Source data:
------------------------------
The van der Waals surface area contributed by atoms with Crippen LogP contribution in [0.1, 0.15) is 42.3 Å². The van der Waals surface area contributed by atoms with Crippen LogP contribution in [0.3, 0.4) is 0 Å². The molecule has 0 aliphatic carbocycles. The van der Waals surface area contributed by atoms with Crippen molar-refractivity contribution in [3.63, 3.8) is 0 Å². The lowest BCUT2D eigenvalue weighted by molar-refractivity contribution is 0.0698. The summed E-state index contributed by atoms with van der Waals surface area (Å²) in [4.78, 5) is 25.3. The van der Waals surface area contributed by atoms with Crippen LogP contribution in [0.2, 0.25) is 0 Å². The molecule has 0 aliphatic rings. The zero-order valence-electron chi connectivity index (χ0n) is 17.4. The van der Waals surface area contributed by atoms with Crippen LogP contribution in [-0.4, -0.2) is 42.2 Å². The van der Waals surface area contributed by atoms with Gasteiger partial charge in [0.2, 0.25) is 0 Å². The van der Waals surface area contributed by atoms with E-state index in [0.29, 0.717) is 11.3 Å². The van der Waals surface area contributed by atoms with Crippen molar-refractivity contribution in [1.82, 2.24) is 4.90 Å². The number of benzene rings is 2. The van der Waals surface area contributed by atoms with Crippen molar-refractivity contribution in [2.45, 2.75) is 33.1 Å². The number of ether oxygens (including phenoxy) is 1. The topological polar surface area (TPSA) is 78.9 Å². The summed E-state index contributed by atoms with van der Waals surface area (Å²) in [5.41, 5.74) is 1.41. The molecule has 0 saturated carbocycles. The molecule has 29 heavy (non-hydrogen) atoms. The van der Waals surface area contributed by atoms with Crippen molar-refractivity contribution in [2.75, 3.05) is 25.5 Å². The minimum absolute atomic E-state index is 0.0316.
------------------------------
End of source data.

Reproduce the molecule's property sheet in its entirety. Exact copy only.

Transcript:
The van der Waals surface area contributed by atoms with Crippen LogP contribution in [0.1, 0.15) is 42.3 Å². The van der Waals surface area contributed by atoms with Crippen LogP contribution in [0.3, 0.4) is 0 Å². The molecule has 0 aliphatic carbocycles. The van der Waals surface area contributed by atoms with Crippen molar-refractivity contribution in [3.63, 3.8) is 0 Å². The lowest BCUT2D eigenvalue weighted by molar-refractivity contribution is 0.0698. The summed E-state index contributed by atoms with van der Waals surface area (Å²) in [4.78, 5) is 25.3. The van der Waals surface area contributed by atoms with Crippen LogP contribution in [0.2, 0.25) is 0 Å². The molecule has 0 aliphatic rings. The zero-order valence-electron chi connectivity index (χ0n) is 17.4. The van der Waals surface area contributed by atoms with Crippen LogP contribution in [-0.4, -0.2) is 42.2 Å². The van der Waals surface area contributed by atoms with Gasteiger partial charge in [0.2, 0.25) is 0 Å². The van der Waals surface area contributed by atoms with E-state index in [0.29, 0.717) is 11.3 Å². The van der Waals surface area contributed by atoms with Crippen molar-refractivity contribution in [1.82, 2.24) is 4.90 Å². The number of benzene rings is 2. The van der Waals surface area contributed by atoms with Crippen molar-refractivity contribution in [2.45, 2.75) is 33.1 Å². The number of ether oxygens (including phenoxy) is 1. The topological polar surface area (TPSA) is 78.9 Å². The summed E-state index contributed by atoms with van der Waals surface area (Å²) in [5.41, 5.74) is 1.41. The molecule has 0 saturated carbocycles. The molecule has 29 heavy (non-hydrogen) atoms. The van der Waals surface area contributed by atoms with Crippen molar-refractivity contribution in [2.75, 3.05) is 25.5 Å². The minimum absolute atomic E-state index is 0.0316.